Wow! What an experience. As I write this, I have just finished a three week stint in Japan cooking fish and chips for visitors to the Hankyu department store as part of its annual British Fair in Fukuoka and Osaka.
We were the third winner of the Independent Takeaway Award to be invited to this amazing country, following in the footsteps of Calum Richardson from The Bay in Stonehaven two years ago and Raymond Fusco from Quayside in Whitby last year.
In fact, having blazed the trail, Calum accompanied me as he had done Raymond, which made the trip slightly less daunting!
When we arrived in Fukuoka the first thing we did was check that the fish and potatoes that had been shipped out to Japan in a freezer container had arrived. Thankfully all was present and correct.
Then, as a large swathe of the eighth floor of the Hankyu Hakata store was cleared to make way for a range of pop-up shops – everything from a bakery to a whisky shop – we spent the whole day prepping for the fair opening and the arrival of our first customers the next day.
The Japanese are really enthusiastic, so we got a great reception as people started coming into the store. I guess the nearest thing to fish and chips most of them would have tasted would be tempura, the very light batter.
That said, at least two of our visitors on the first day said they were returning after having enjoyed the Quayside’s fish and chips the year before!
While we were busy in Fukuoka, it was nothing compared to the situation in Osaka.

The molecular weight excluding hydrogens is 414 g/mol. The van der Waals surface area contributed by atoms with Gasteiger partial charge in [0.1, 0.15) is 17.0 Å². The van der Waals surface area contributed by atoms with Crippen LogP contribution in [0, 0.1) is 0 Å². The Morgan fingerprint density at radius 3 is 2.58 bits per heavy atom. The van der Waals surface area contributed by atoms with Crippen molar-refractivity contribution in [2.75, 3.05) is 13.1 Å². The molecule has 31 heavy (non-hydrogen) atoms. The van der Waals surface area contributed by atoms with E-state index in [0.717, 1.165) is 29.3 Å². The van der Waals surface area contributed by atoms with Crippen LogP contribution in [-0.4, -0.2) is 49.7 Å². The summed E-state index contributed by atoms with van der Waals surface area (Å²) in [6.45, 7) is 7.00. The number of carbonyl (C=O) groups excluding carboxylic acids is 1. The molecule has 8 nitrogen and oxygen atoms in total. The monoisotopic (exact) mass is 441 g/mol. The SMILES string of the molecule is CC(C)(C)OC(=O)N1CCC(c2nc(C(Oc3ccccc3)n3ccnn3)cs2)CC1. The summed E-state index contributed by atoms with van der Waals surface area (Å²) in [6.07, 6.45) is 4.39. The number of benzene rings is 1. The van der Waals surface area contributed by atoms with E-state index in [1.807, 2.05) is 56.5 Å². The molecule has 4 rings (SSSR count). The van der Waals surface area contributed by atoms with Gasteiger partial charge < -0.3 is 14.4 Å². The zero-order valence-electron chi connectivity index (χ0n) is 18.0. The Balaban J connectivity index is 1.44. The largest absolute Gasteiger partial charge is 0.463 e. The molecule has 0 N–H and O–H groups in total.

The Umeda store in Osaka is the home of Hankyu, which is the equivalent of Harvey Nichols or Harrods in this country, and is the chain’s biggest store.
As soon as we arrived, whipped up the country by bullet train in no time, I could sense that this was a much busier city. We enjoyed the official opening ceremony before settling down to work and when the doors opened the queues started forming right away.
On one of the days in Osaka, the queues were up to 100 deep and we sold more than 1,200 portions of fish and chips. It was incredibly busy. I don’t think I really appreciated how popular fish and chips are here in Japan until we got to Osaka.
The people were very enthusiastic and our fish and chips were very well received. It’s hard to believe that people in the land of sushi and sashimi have embraced fish and chips so strongly!
It has been a fantastic experience, and I’m really grateful to Calum and to Shoko Shimohara, Michiko Kuniyoshi and Shunji Nishimura for all their hard work with us in the pop-up shop.
Representatives from the store, led by UK-based Keiji Hayashi, twice visited Frankie’s to help us prepare for the visit.
According to Mr Keiji more than 120 UK brands were represented at the fair, which was expected to attract more than 500,000 people overall.
We got to know many of the representatives of those brands and have formed new friendships at what was also a very social fair.
And of course, while we promoted UK fish and chips, we got to savour the fantastic Japanese food, everything from teppanyaki to sushi. It was a culinary exchange from which we will all benefit.